When I told my friends I got a summer internship with a wine company, they couldn’t get over how simple and fun it seemed. Although it is a lot of fun, wine is far from simple. As a twenty-one year old it’s daunting to walk into a wine store and make a selection. More than anything, I’m overwhelmed with questions like, “Which wine should I choose?” “Is this the right wine for the dinner I’m going to?” “Will I like it?” “Will the people I’m buying it for enjoy it?” Up until this point, the extent of my wine knowledge consisted of red, white, and pink. For me, choosing the right bottle of wine is intimidating.
And it doesn’t stop there. One of the most nerve-racking things about wine is all of the ways to describe it. Personally, I’m not sure I fully understand the meaning of words like “cloying”, “flabby”, “baked”, “insipid” and “piquant”. I thought “baked” is something you do to a cake! I could never understand the need to swirl the wine so much, tipping it back and forth before vigorously smelling it. These motions were so far from my comfort zone because after making them I would have no idea what to do or say.
Basically, all I really knew about wine is that you don’t want to get the wrong wine and you don’t want to say the wrong thing. But how do you learn?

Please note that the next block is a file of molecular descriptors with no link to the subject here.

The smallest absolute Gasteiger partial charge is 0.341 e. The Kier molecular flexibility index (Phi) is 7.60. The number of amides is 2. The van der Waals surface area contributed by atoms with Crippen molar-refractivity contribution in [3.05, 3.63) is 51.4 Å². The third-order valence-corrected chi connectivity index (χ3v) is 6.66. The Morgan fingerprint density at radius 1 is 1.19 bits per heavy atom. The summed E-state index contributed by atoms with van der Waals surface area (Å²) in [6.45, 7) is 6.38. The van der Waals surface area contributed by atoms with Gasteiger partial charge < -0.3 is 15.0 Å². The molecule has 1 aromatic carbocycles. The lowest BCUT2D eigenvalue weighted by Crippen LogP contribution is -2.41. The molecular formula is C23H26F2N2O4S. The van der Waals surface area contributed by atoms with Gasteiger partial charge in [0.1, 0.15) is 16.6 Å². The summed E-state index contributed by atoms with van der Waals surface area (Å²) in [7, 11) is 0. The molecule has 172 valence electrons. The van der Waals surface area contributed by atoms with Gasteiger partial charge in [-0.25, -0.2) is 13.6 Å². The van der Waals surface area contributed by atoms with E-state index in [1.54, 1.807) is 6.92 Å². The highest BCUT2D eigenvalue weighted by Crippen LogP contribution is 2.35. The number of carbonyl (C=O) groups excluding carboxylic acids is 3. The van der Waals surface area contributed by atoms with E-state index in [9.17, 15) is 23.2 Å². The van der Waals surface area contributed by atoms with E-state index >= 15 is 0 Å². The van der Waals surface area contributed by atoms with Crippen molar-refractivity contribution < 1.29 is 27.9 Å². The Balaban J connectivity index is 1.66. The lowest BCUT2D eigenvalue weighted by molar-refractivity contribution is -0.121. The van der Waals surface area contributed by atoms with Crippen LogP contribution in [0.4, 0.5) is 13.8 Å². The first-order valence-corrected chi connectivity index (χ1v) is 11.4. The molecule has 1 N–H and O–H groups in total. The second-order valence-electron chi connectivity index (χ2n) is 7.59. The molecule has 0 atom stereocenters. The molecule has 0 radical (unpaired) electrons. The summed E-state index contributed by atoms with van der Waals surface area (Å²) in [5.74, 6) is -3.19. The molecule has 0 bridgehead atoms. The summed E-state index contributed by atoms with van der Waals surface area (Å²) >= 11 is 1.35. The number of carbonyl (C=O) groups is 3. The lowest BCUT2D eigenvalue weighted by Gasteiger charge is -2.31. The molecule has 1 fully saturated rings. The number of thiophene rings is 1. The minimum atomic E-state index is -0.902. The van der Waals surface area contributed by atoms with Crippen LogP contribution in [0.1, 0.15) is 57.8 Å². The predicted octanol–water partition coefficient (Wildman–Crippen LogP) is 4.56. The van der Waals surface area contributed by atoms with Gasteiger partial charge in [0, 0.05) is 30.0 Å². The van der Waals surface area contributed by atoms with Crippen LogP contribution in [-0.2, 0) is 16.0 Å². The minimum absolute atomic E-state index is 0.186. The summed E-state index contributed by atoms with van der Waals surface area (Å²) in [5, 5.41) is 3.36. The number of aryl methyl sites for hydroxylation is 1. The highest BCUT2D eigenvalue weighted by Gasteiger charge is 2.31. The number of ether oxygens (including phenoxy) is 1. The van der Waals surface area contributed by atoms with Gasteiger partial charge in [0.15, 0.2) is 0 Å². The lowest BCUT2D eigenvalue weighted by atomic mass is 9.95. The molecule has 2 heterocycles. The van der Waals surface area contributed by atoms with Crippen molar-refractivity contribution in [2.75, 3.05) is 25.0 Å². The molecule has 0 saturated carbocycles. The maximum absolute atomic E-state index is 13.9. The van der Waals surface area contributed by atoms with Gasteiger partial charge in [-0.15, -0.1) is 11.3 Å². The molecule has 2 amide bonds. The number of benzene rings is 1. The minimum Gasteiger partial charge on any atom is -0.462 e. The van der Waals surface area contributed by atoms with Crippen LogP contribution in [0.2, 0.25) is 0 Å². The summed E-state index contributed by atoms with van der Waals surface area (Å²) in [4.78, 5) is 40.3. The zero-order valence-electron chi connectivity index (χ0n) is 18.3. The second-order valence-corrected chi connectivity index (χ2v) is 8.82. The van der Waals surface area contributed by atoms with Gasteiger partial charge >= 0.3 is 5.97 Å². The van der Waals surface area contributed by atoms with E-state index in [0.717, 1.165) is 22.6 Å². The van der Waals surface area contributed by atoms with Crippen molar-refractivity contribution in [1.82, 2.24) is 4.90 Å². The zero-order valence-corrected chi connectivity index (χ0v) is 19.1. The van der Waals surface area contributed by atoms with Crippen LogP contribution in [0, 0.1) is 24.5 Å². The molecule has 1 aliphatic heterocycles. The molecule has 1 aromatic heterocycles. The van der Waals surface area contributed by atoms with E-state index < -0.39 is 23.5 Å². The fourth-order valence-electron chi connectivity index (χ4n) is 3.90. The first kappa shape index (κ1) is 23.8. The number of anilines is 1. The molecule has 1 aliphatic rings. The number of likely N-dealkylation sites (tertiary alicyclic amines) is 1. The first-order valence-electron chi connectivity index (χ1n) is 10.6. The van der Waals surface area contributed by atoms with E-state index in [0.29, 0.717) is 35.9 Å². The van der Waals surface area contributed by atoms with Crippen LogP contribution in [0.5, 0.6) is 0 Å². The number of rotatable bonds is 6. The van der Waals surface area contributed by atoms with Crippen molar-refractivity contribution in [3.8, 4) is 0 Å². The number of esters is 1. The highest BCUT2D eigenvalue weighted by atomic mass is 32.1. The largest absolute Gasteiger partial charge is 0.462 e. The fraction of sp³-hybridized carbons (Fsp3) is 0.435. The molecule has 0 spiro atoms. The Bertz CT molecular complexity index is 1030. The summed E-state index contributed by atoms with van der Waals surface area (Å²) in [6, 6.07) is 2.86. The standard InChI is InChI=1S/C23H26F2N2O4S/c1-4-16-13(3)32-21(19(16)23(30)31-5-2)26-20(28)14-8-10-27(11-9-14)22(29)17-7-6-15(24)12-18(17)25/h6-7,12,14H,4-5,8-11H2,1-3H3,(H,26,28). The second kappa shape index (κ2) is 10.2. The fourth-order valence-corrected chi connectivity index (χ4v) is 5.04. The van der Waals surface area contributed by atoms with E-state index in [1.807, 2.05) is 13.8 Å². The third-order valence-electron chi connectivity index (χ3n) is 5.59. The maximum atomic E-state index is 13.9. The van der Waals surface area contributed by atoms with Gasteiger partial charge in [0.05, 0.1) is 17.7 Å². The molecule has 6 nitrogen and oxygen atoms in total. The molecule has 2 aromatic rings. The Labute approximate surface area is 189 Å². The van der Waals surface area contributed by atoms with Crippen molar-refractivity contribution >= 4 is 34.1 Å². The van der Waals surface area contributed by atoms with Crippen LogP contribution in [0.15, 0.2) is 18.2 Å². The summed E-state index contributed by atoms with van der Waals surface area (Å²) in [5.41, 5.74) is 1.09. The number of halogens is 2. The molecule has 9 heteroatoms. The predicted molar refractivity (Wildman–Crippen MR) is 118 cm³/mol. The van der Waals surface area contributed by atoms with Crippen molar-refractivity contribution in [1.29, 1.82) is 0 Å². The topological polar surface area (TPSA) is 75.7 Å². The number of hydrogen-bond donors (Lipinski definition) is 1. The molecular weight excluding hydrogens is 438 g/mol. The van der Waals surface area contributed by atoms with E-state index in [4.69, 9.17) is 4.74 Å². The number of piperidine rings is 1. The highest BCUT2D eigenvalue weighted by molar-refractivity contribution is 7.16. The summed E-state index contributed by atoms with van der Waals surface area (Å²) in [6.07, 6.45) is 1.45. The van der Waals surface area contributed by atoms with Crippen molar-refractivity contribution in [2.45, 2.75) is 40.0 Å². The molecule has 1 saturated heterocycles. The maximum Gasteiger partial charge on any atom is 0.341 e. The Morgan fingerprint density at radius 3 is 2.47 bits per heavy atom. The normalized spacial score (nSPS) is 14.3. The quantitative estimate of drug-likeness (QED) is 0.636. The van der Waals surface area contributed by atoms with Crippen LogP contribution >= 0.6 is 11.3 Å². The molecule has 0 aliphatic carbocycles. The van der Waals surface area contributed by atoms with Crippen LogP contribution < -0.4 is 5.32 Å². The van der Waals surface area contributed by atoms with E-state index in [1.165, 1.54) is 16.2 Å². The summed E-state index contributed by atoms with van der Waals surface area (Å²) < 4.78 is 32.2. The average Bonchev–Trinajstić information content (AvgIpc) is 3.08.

Eventually, I discovered that you need to find a place where you won’t be judged and you feel comfortable to make mistakes. For me, it wasn’t until an event we hosted at the Boston Wine School called Wine Myth Busters that I really began to feel comfortable. That evening, a small group gathered together to chat about wine and to personally explore the validity of common wine “rules”. Everyone had a chance to voice their opinions about the wines we tasted and the myths about them: Does the glass make a difference? Is expensive wine better? Red wine with cheese, white wine with fish? We all had a different level of knowledge about wine, but instead of showing off what we knew, we used whatever knowledge we had to help one another. We laughed together and didn’t correct one another. It made wine so much less threatening. Now I know why you are supposed to swirl a glass of wine, and I can describe the wine I taste with words that my friends and I understand.
My advice for anyone with little knowledge about wine is to not worry about what you don’t know, but look forward to what you can learn. There is always more to learn and new ways to view things, and since there are so many different things to learn about wine, you just have to find your own way to learn and enjoy it. In my opinion, a great way to learn about wine is in a small group where you feel comfortable and don’t feel as though you will be judged. Once you take away the fear of judgment for choosing the wrong wine or saying the wrong thing, it’s not very intimidating at all!